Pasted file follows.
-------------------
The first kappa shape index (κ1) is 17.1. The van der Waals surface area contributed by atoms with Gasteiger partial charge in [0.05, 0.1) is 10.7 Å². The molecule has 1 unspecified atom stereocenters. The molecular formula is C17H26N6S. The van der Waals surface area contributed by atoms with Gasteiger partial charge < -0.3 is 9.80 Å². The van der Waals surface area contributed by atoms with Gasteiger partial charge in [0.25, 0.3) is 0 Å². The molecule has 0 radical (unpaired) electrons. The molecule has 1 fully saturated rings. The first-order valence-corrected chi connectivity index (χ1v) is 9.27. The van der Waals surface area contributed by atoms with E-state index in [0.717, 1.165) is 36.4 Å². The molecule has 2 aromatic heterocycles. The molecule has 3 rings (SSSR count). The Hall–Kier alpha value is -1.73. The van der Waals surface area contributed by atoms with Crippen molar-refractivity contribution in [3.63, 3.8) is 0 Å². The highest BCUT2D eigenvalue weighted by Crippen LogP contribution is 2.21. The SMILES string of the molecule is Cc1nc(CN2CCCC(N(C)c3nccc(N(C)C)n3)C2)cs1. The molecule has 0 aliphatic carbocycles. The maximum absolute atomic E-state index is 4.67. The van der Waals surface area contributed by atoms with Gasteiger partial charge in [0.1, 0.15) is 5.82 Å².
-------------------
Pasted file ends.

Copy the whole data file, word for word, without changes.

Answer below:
The first kappa shape index (κ1) is 17.1. The van der Waals surface area contributed by atoms with Gasteiger partial charge in [0.05, 0.1) is 10.7 Å². The molecule has 1 unspecified atom stereocenters. The molecular formula is C17H26N6S. The van der Waals surface area contributed by atoms with Gasteiger partial charge < -0.3 is 9.80 Å². The van der Waals surface area contributed by atoms with Gasteiger partial charge in [0.25, 0.3) is 0 Å². The molecule has 0 radical (unpaired) electrons. The molecule has 1 fully saturated rings. The first-order valence-corrected chi connectivity index (χ1v) is 9.27. The van der Waals surface area contributed by atoms with E-state index in [0.717, 1.165) is 36.4 Å². The molecule has 2 aromatic heterocycles. The molecule has 3 rings (SSSR count). The Hall–Kier alpha value is -1.73. The van der Waals surface area contributed by atoms with Crippen molar-refractivity contribution in [3.63, 3.8) is 0 Å². The highest BCUT2D eigenvalue weighted by Crippen LogP contribution is 2.21. The SMILES string of the molecule is Cc1nc(CN2CCCC(N(C)c3nccc(N(C)C)n3)C2)cs1. The molecule has 0 aliphatic carbocycles. The maximum absolute atomic E-state index is 4.67. The van der Waals surface area contributed by atoms with Gasteiger partial charge in [0.1, 0.15) is 5.82 Å².